By Michael E. Miller
By Ryan Yousefi
By Kyle Munzenrieder
By Sabrina Rodriguez
By Michael E. Miller
By Carlos Suarez De Jesus
By Luther Campbell
By Kyle Munzenrieder
The UEL, which advocates for public parks and smart city planning, objects not to the money but to the amount of land the museums want to grab -- a total of 16 acres from the 29-acre park on Biscayne Bay. UEL president Nancy Liebman says sixteen acres is "totally unacceptable." She and her board of directors believe four acres is more appropriate, and they plan on delivering that message to county manager George Burgess at a meeting this Friday.
The $275 million ($100 million for the art museum, $175 for a combined science and history center) is roughly half the money that would be generated by bond number 8, the remainder to be spread among various other cultural and preservation projects. Bond number 8, in turn, is but a fraction of the "Building Better Communities" $2.9 billion bond program on the November ballot.
"We support all the bond issues, and we're not opposing museums in Bicentennial Park," Liebman explains, "but we want to make it a better plan." The UEL wants Burgess to persuade the museums and their influential boards of directors to compromise. As Liebman puts it: "To get them in line to understand reality."
Reality would mean much smaller buildings, sculpture and botanical gardens that would be integrated into a redesigned park, and guarantees that any future expansion take place outside park boundaries. And if the museums reject UEL's demands? A harsher reality: Active campaigning to oppose the bond issue, a prospect Liebman finds troubling: "I would be heartbroken to oppose $10 million in preservation projects, some of which are in Miami Beach," where Liebman fought for historic preservation as a city commissioner.
Developer Martin "Marty" Margulies -- whose huge personal collection of valuable objets and canvasses fills a Raiders of the Lost Ark-style warehouse -- wholeheartedly opposes bond number 8 and expects to spend some of his considerable fortune telling the world why. "The language on the ballot is deceptive," he says. "It doesn't mention museums or a park. It's just öcultural facilities' and öHead Start,' and what they'll be giving to Head Start is minuscule compared to the $275 million they're trying to extort from the public." (The precise language: "To construct and improve libraries, cultural facilities, and Head Start learning centers for pre-school children....")
Margulies is particularly annoyed at the thought of the art museum snagging $100 million. "This is a museum with no collection," he fumes, "and they want to build 150,000 square feet? Why? I don't know what they intend to do with all that space, unless they want to have social functions like Parrot Jungle, which is now just a banquet room with parrots. "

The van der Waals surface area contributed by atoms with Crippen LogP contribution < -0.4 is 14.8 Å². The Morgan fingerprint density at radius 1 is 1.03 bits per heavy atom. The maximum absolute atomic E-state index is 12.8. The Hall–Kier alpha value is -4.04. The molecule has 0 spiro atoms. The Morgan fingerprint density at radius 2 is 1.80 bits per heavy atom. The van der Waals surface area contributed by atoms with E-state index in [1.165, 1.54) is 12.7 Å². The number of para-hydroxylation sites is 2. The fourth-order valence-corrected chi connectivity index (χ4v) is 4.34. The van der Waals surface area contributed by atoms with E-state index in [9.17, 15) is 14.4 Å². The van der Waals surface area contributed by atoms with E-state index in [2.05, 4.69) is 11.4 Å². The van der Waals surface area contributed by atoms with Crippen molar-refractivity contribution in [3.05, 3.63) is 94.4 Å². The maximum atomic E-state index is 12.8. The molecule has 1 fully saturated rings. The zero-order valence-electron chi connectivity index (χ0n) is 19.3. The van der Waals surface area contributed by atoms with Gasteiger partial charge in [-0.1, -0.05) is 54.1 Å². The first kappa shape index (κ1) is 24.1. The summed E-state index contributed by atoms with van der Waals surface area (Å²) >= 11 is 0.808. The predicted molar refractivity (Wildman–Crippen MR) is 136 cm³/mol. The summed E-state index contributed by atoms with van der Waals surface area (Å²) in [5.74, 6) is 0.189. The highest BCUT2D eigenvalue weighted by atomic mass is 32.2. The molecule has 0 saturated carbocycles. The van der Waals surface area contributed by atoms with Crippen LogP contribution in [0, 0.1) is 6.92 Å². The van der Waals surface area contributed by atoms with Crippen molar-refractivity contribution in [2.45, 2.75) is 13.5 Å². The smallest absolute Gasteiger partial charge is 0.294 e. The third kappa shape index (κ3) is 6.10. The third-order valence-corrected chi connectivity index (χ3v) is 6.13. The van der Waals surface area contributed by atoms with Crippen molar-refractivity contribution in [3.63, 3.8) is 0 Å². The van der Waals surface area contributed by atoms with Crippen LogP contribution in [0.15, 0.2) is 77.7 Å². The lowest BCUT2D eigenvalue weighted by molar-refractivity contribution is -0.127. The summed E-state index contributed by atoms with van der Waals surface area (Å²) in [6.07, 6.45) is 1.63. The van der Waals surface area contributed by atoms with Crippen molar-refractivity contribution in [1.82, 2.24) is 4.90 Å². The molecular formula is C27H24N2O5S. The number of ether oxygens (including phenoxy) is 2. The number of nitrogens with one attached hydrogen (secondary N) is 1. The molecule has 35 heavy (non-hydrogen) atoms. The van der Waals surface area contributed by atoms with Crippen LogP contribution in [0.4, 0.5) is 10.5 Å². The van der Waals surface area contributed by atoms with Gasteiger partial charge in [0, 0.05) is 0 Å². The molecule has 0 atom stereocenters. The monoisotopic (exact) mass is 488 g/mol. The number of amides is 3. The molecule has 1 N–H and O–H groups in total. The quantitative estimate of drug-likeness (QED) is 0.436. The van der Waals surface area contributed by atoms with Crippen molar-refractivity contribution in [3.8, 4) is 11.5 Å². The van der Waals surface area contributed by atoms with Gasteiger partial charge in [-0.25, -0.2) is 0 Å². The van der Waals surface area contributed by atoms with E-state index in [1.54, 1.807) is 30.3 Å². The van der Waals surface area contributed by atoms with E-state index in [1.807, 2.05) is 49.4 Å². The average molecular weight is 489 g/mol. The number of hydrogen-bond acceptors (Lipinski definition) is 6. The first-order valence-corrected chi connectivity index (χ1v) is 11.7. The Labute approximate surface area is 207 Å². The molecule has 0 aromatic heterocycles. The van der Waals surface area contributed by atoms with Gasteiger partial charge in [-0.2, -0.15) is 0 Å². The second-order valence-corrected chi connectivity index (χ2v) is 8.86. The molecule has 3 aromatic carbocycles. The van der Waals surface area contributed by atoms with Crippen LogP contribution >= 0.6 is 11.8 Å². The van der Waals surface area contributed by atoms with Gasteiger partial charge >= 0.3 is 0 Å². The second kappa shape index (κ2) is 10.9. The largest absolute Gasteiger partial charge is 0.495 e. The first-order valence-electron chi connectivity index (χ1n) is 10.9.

As for his own intentions, Margulies reports that his people are developing advertisements he hopes will torpedo number 8. Efforts at compromise, he says, are pointless: "After all this lobbying and public brainwashing, I don't see the museums modifying their stance. Negotiations are not going to be at all productive."
After suffering a Dave Eggers-less September issue, The Bitch ripped the October edition of Spin from the mailbox to be sure her favorite column had been rightfully reinstated. It had, and not only that, the magazine's monthly comic, "Real Life Rock Tales," stars hip-hop hero Lil' Jon and takes a swipe at inexplicably popular Miami Beach "resto-bar" B.E.D.
"Lil' Jon takes revenge on a snooty Miami club," crows the strip, illustrated by Cameron Stewart and reported by Ultragrrrl Sarah Lewitinn. The ever-cheerful LJ, who has a house on the Beach and is in town all the time, apparently had to cool his heels (along with pal Fat Joe) behind the velvet rope while nonentities bum rushed the door. Once inside B.E.D., though, Lil' John housed the mic and demanded tequila shots for everyone -- on the house.
This is B.E.D.'s second smackdown in the national press in the past few weeks. On the opening of the Manhattan B.E.D., the September 13 edition of New York magazine showcased owner Dirk van Stockum stuffily declaring: "This is a fine dining establishment." Meanwhile, restaurateur (Ono in the Hotel Gansevoort) Jeffrey Chodorow spoke sneeringly of South Beach B.E.D.'s less-than-freshly-changed linens. "I don't want to lie down on someone's lamb chop grease," said Chodorow, who left without eating.